Staring Down the Barrel of Bad Debt

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In today’s Daily Reckoning we take up where we left off yesterday. That is, thinking about how refusing to write-off or restructure bad-debt, and monetising it instead, only creates bigger problems in the future.

Debt monetisation by central banks creates major problems. Think about the real economy…the thing made up of people going about their business making individual decisions. And think about the massive explosion of credit in the past 40 years (relative to the size of economic growth).

In 2008 all the credit/debt chickens came home to roost. Once the credit bubble burst, the evaporation of credit turned hundreds of billions of debt ‘bad’. Many marginal borrowers could no longer service their debt.

Before a recovery can kick in, you normally see bad debt written off, balance sheets cleaned up and investors taking a hit. While that has happened to a certain extent, there is a huge amount of bad debt sitting in the system…slowly rotting away.

Actually, much of the bad debt is now sitting on central bank balance sheets around the world. For example, mortgage debt in the US, Greek and Spanish government bonds, and who knows what else on the ECB’s balance sheet.

Instead of writing it down or restructuring it, central banks turn this debt into ‘money’. When the banks and money managers get their hands on this new cash, they want to invest it ‘safely’. So they buy government bonds.

What they are actually doing is giving money to the government, at a very low long term interest rate. The government largely ‘consumes’ this money. They have to. Their job, apparently, is to prop up the economy in a time of weak private sector growth.

So we have a cycle where central banks monetise poor private sector investments and outstanding government debt (like when the Fed buys US Treasuries) and the money flows right back to the government and is then consumed.

Pushing a large portion of the world’s capital flows into government coffers, where it is used for consumption rather than investment, is not a way to build a sustainable economic recovery. It is a way to provide the illusion that people have money and are spending it…but’s that’s all it is, an illusion.

It’s an illusion built on debt monetisation and market manipulation. Capitalism’s only real voice broadcasts itself via the channel of interest rates. A high cost of money or credit is capitalism’s way of saying people are starting to save and deferring consumption. Businesses respond to this behaviour by using these savings (via a properly functioning banking system) to invest and take advantage of an increase in future consumption.

On the other hand, low interest rates is the capitalist system saying people have plentiful savings (which is why the cost of money is so low) and are now in consumption mode. Businesses aren’t so keen to invest for the future with these price signals.

Of course, this explanation doesn’t make sense. To say that in a debt-soaked system savings are plentiful sounds absurd. But that’s exactly the signal central banks send when they monetise debt – which effectively pumps more ‘savings’ into the financial system.

Bernanke and Co. muffled capitalism, took it around the back, and shot it years ago. The price signals the system throws off are now useless. That’s why banks don’t lend their massive excess reserves. There’s no demand for loans. It’s why the financial markets are a casino with ‘savings’ punted on all sorts of bizarre short term strategies.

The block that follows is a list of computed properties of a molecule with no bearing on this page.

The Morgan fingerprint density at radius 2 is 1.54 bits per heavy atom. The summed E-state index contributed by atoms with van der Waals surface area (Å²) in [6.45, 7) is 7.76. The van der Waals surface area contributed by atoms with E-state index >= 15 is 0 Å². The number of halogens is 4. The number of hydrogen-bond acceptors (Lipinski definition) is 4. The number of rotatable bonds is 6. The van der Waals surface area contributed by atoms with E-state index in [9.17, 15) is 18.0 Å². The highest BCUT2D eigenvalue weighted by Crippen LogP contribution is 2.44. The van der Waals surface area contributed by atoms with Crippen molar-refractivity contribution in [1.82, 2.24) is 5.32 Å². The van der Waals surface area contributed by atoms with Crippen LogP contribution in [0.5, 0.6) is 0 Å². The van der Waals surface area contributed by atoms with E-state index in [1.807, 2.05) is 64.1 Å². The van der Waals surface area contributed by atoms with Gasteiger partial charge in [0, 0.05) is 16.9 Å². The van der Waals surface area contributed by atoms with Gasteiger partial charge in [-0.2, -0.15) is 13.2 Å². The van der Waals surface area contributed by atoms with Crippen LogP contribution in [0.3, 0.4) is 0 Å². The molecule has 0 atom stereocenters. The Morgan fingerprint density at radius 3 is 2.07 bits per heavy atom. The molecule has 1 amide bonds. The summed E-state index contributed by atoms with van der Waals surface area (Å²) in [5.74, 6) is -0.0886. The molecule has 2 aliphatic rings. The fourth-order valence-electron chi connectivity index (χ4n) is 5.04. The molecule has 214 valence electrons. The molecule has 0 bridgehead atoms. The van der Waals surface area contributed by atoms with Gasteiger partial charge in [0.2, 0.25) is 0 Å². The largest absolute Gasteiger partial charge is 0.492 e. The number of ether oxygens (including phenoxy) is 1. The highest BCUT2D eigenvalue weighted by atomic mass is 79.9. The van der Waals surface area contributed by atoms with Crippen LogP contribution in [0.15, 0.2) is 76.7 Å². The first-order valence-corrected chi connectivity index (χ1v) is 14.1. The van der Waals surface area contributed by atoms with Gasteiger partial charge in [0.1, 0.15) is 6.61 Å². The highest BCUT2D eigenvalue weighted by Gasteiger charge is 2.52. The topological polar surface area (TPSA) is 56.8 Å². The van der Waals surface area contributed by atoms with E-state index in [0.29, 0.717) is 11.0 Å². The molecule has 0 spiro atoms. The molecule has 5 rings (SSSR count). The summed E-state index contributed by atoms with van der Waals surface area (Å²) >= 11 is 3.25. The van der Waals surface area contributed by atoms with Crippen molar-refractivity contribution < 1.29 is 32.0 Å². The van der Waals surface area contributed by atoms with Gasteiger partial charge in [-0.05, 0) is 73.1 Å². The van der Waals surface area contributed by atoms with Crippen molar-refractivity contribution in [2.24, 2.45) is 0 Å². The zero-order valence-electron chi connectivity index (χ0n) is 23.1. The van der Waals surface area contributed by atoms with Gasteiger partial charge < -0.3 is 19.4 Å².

You know as well as we do that this won’t work out well. But can you resist the false signals of the market for long enough not to become a victim?

Regards,

Greg Canavan
for The Daily Reckoning Australia

From the Archives…

When the Trickle Becomes a Flood
10-08-2012 – Greg Canavan

What Central Planners Can Never Know
09-08-2012 – Bill Bonner

The Central Bank Big Bazooka in Theory and Practice
08-08-2012 – Bill Bonner

In Thrall to the Iron Fist
07-08-2012 – Dan Denning

Cracks in the Foundation
06-08-2012 – Dan Denning

Greg Canavan
Greg Canavan is the Managing Editor of The Daily Reckoning and is the foremost authority for retail investors on value investing in Australia. He is a former head of Australasian Research for an Australian asset-management group and has been a regular guest on CNBC, Sky Business’s The Perrett Report and Lateline Business. Greg is also the editor of Crisis & Opportunity, an investment publication designed to help investors profit from companies and stocks that are undervalued on the market. To follow Greg's financial world view more closely you can subscribe to The Daily Reckoning for free here. If you’re already a Daily Reckoning subscriber, then we recommend you also join him on Google+. It's where he shares investment research, commentary and ideas that he can't always fit into his regular Daily Reckoning emails. For more on Greg go here.
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Earl mardle
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Resisting the false signals is very simple. I am sure that, in some casino, poker players and blackjack players are sending, receiving and interpreting signals that will enrich some, impoverish most and provide a guaranteed return only to the bank. I do not hear those signals and, if I do accidentally overhear them, I ignore them because I am not in the game. Not wholly true of the financial market since I cannot avoid being inside the field of play. But I spend most of my waking hours on one overall target, to disconnect as many of my personal dependencies… Read more »
Ross
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wpDiscuz
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